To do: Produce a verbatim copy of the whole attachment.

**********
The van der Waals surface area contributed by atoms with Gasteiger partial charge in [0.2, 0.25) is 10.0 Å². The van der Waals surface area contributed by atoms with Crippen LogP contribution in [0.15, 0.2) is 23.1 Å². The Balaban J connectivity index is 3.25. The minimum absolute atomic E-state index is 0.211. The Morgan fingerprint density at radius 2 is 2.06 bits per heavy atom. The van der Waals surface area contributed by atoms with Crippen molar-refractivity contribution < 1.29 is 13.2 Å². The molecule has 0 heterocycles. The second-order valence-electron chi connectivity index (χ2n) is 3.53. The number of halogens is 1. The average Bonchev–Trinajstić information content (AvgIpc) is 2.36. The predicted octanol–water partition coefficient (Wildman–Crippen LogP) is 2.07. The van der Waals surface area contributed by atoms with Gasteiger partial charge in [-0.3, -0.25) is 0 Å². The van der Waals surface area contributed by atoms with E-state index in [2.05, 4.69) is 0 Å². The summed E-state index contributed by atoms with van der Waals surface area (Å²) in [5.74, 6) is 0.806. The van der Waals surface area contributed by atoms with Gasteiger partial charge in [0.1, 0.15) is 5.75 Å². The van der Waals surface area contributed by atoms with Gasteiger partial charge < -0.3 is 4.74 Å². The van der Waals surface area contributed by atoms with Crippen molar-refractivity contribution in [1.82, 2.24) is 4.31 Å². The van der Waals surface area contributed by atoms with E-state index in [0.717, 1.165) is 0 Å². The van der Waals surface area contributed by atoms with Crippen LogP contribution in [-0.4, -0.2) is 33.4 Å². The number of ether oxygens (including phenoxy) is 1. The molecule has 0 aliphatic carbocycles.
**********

The van der Waals surface area contributed by atoms with Gasteiger partial charge in [0.2, 0.25) is 10.0 Å². The van der Waals surface area contributed by atoms with Crippen LogP contribution in [0.15, 0.2) is 23.1 Å². The Balaban J connectivity index is 3.25. The minimum absolute atomic E-state index is 0.211. The Morgan fingerprint density at radius 2 is 2.06 bits per heavy atom. The van der Waals surface area contributed by atoms with Crippen molar-refractivity contribution < 1.29 is 13.2 Å². The molecule has 0 heterocycles. The second-order valence-electron chi connectivity index (χ2n) is 3.53. The number of halogens is 1. The average Bonchev–Trinajstić information content (AvgIpc) is 2.36. The predicted octanol–water partition coefficient (Wildman–Crippen LogP) is 2.07. The van der Waals surface area contributed by atoms with Gasteiger partial charge in [-0.3, -0.25) is 0 Å². The van der Waals surface area contributed by atoms with E-state index in [2.05, 4.69) is 0 Å². The summed E-state index contributed by atoms with van der Waals surface area (Å²) in [5.74, 6) is 0.806. The van der Waals surface area contributed by atoms with Gasteiger partial charge in [0.1, 0.15) is 5.75 Å². The van der Waals surface area contributed by atoms with Gasteiger partial charge < -0.3 is 4.74 Å². The van der Waals surface area contributed by atoms with Crippen molar-refractivity contribution in [1.82, 2.24) is 4.31 Å². The van der Waals surface area contributed by atoms with E-state index in [0.717, 1.165) is 0 Å². The van der Waals surface area contributed by atoms with Crippen LogP contribution in [-0.4, -0.2) is 33.4 Å². The number of ether oxygens (including phenoxy) is 1. The molecule has 0 aliphatic carbocycles.